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|SCA on 2004 Legislative Council election
Following is the transcript (English portion) of a standup briefing given by the Secretary for Constitutional Affairs, Mr Stephen Lam, before a TV election special to promote the 2004 Legislative Council election this (September 9) evening:
Reporter: There have been a number of violent incidents in the lead up to the Sunday election. Are you worried that the election on Sunday will be marred by any violence at all? And do you think that Hong Kong voters are mature at this point?
SCA: We have a fine and well-established tradition of maintaining a fair and open electoral system. Hong Kong is also well established as a city which has the foundation of the rule of law. So I believe that with the tradition that we all espouse, and with the law-abiding tradition of Hong Kong community, we should be able to maintain overall order in terms of conducting the Sunday election. Also, the guidelines issued by the Electoral Affairs Commission, the vigilance with which the ICAC and the Hong Kong Police enforce these rules, will collectively ensure that we should be able to maintain the fine tradition of clean and fair elections.
Reporter: What is the purpose of today's event? What kind of message you would like to give to the public about the election?
SCA: The third term Legislative Council election to be held on September 12 will set a few new records. First of all, this is the third term Legislative Council election which will return 30 directly-elected Legislative Councilors. This is the highest since Reunification in 1997. Secondly, we have a total of 159 candidates standing this particular election. This is also an all time high. Thirdly, we have 3.2 million registered voters, almost 70 per cent of all those eligible. This is yet again a new record.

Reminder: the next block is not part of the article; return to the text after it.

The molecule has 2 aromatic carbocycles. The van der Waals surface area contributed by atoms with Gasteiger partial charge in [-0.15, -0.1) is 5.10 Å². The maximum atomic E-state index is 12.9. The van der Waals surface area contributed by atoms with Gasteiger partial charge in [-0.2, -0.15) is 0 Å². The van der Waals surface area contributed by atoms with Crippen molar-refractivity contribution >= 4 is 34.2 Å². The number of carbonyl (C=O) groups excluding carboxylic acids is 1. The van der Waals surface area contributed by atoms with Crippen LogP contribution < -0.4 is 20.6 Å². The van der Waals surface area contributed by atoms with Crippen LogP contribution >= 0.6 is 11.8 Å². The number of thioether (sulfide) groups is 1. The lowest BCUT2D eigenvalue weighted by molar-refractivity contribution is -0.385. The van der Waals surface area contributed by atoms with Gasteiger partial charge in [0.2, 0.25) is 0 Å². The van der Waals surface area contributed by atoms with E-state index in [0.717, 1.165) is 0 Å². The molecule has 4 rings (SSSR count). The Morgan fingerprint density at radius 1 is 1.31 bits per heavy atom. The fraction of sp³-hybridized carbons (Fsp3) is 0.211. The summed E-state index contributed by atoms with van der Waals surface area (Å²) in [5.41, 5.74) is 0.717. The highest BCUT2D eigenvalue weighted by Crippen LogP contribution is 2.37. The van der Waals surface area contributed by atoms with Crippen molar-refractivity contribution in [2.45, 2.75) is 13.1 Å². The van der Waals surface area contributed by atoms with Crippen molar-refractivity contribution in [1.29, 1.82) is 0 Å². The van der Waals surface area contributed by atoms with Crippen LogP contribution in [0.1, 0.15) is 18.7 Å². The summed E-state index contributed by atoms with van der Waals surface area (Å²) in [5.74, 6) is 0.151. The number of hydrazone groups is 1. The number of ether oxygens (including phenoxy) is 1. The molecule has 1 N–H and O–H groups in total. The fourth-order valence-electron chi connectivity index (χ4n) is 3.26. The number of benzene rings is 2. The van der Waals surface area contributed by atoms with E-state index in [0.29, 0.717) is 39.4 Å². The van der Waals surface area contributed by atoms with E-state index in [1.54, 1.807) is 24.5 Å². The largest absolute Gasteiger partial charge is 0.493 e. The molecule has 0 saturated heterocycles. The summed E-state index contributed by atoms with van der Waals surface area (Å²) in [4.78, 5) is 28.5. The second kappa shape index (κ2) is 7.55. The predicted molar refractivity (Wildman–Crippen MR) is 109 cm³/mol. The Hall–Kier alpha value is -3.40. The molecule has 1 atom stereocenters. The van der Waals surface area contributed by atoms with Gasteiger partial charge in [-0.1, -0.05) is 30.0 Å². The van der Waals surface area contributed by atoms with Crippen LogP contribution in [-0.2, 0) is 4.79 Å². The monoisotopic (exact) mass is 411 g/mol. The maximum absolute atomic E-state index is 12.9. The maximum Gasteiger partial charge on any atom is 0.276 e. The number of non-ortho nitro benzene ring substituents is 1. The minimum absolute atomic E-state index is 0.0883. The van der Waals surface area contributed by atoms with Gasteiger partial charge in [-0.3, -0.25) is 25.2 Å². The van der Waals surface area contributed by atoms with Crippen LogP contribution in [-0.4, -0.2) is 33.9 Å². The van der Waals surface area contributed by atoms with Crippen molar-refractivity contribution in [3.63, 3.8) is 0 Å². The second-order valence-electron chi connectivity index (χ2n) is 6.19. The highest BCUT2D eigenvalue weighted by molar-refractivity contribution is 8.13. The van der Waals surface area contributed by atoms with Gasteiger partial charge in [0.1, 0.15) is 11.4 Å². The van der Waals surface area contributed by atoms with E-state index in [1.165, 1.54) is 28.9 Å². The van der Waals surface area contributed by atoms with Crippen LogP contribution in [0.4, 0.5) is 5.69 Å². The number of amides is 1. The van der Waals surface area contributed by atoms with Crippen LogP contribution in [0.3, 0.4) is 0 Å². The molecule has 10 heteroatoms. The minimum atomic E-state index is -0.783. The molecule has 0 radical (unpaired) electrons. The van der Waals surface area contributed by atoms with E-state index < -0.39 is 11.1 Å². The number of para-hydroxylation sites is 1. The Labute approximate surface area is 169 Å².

So we believe that voters will be interested, will be keen to participate in this particular election. We wish to make use of tonight's event which will be broadcast on Saturday to remind voters to come out and vote some time between 7.30am and 10.30pm on Sunday.
I would also like to take this opportunity to remind all voters, candidates and their supporters to respect the fair and open electoral system which we have established very well in Hong Kong over the last 20 years. This is important to Hong Kong, and we should maintain this fine tradition.
Reporter: The Human Rights Watch described that it's an unhealthy environment for the Sunday polls. Some academics from different universities also said that there were lots of advertisements about the election, but it seemed that the Government was playing a very low and soft tone during the (publicity) campaign. What do you think?
SCA: We have made our very best efforts to promote public awareness of the forthcoming election. We have maintained this momentum ever since we started the voter registration campaign quite a few months ago. At that time, there were also doubts expressed as to whether the voter registration campaign would be effective. But in fact we have now set a new record of having 3.2 million people registered as voters this time round. So with the efforts of ourselves and also of the parties and candidates standing in this particular election, we are reasonably confident that we will have a good turnout on Sunday.
Reporter: You spoke of three records that will be set in this election. Seeing that the voter registration is at a record high, does it mean that there should be also a record turnout on Sunday? If that does not happen, does that mean the Government has failed in promoting the election turnout?
SCA: I hope that this Sunday election voter turnout rate will at least be on a par with that of the election in 2000 which was something between 43 and 44 per cent. So I hope that all will continue to be vigilant in the next two days or so, and make this election one which is important to Hong Kong and one which returns candidates whom Hong Kong people support.
(Please also refer to the Chinese portion of the transcript.)
Ends/Thursday, September 9, 2004